An employee who was fired approximately one month after he told
his employer that he "might get legal help" was not the
victim of a reprisal, the Ontario Labour Relations Board has
decided. Although the case was filed under the Employment
Standards Act, the ruling is of interest to health and safety
The employee did not mention the Employment Standards
Act when he said that he "might get legal
help" The OLRB decided that that assertion might
describe a broad range of possible actions not limited to those
under the Employment Standards Act.
The employee admitted that he did not know about the
Employment Standards Act when he said that he might get
legal help. Shortly after his termination, he sent an e-mail
to the company referring to wrongful dismissal and
The OLRB concluded:
"There are no 'magic words' required for an
employee to invoke the protection of s. 74 of the Act [the reprisal
provision of the Employment Standards Act] so it is not
necessary for an employee to refer specifically to the Act . . .
However, where the background facts do not appear to raise issues
of the enforcement of the Act and the employee makes only a
generalized threat to seek legal assistance – as in this case
– the protection of s. 74 of the Act cannot be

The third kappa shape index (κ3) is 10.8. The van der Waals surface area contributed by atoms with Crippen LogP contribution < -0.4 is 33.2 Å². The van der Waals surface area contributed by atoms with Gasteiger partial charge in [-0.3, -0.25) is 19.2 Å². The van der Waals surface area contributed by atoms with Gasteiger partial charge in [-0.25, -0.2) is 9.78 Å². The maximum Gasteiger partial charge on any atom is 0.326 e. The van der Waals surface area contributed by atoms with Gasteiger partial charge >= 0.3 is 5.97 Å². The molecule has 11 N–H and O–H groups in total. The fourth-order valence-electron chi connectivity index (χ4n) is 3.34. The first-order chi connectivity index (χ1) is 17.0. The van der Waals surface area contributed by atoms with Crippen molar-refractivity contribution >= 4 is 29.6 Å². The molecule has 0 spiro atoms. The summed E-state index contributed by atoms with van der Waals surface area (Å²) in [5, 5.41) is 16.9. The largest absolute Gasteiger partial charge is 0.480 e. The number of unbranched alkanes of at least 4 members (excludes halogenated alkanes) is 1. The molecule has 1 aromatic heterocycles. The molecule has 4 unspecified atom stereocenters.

This case confirms that generalized threats will not be enough
to support an employee's complaint that he or she has been
retaliated against for asking the employer to comply with
employment standards or health and safety legislation. The
employee must have sought to exercise his or her rights under the
particular Act before he or she can claim retaliation for doing
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Unfortunately, reasonable accommodation for employees in the workplace continues to be the source of significant litigation and even today we continue to see outrageous examples of employers behaving badly.
We are now beginning to see reported cases involving charges and subsequent fines laid against employers for failing to provide information, instruction and supervision to protect a worker from workplace violence.
On October 13, 2016, the Supreme Court of Canada denied leave to appeal an Ontario Court of Appeal decision which ordered an employer to pay a former employee 37 months of salary and benefits following termination.
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